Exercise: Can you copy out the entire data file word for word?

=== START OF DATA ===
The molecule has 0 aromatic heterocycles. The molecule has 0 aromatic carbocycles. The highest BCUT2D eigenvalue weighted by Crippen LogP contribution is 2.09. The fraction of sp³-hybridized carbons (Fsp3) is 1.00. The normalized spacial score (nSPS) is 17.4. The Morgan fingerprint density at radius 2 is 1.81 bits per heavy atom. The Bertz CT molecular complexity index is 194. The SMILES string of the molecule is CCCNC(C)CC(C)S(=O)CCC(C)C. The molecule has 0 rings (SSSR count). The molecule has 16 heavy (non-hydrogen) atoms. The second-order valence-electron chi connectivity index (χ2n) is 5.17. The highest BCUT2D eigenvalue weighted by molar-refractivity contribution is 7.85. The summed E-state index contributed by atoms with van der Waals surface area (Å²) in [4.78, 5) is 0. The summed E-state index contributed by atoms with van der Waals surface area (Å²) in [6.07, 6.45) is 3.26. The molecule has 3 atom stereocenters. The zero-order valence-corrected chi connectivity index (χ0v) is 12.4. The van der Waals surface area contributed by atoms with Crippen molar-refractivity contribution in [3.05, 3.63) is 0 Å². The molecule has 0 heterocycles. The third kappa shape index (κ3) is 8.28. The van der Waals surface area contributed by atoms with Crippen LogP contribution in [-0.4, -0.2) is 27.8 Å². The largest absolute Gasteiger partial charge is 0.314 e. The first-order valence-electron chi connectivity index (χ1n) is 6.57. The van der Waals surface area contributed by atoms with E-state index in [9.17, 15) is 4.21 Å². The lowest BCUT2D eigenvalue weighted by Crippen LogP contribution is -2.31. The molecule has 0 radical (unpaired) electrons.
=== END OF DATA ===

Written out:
The molecule has 0 aromatic heterocycles. The molecule has 0 aromatic carbocycles. The highest BCUT2D eigenvalue weighted by Crippen LogP contribution is 2.09. The fraction of sp³-hybridized carbons (Fsp3) is 1.00. The normalized spacial score (nSPS) is 17.4. The Morgan fingerprint density at radius 2 is 1.81 bits per heavy atom. The Bertz CT molecular complexity index is 194. The SMILES string of the molecule is CCCNC(C)CC(C)S(=O)CCC(C)C. The molecule has 0 rings (SSSR count). The molecule has 16 heavy (non-hydrogen) atoms. The second-order valence-electron chi connectivity index (χ2n) is 5.17. The highest BCUT2D eigenvalue weighted by molar-refractivity contribution is 7.85. The summed E-state index contributed by atoms with van der Waals surface area (Å²) in [4.78, 5) is 0. The summed E-state index contributed by atoms with van der Waals surface area (Å²) in [6.07, 6.45) is 3.26. The molecule has 3 atom stereocenters. The zero-order valence-corrected chi connectivity index (χ0v) is 12.4. The van der Waals surface area contributed by atoms with Crippen molar-refractivity contribution in [3.05, 3.63) is 0 Å². The molecule has 0 heterocycles. The third kappa shape index (κ3) is 8.28. The van der Waals surface area contributed by atoms with Crippen LogP contribution in [-0.4, -0.2) is 27.8 Å². The largest absolute Gasteiger partial charge is 0.314 e. The first-order valence-electron chi connectivity index (χ1n) is 6.57. The van der Waals surface area contributed by atoms with E-state index in [9.17, 15) is 4.21 Å². The lowest BCUT2D eigenvalue weighted by Crippen LogP contribution is -2.31. The molecule has 0 radical (unpaired) electrons.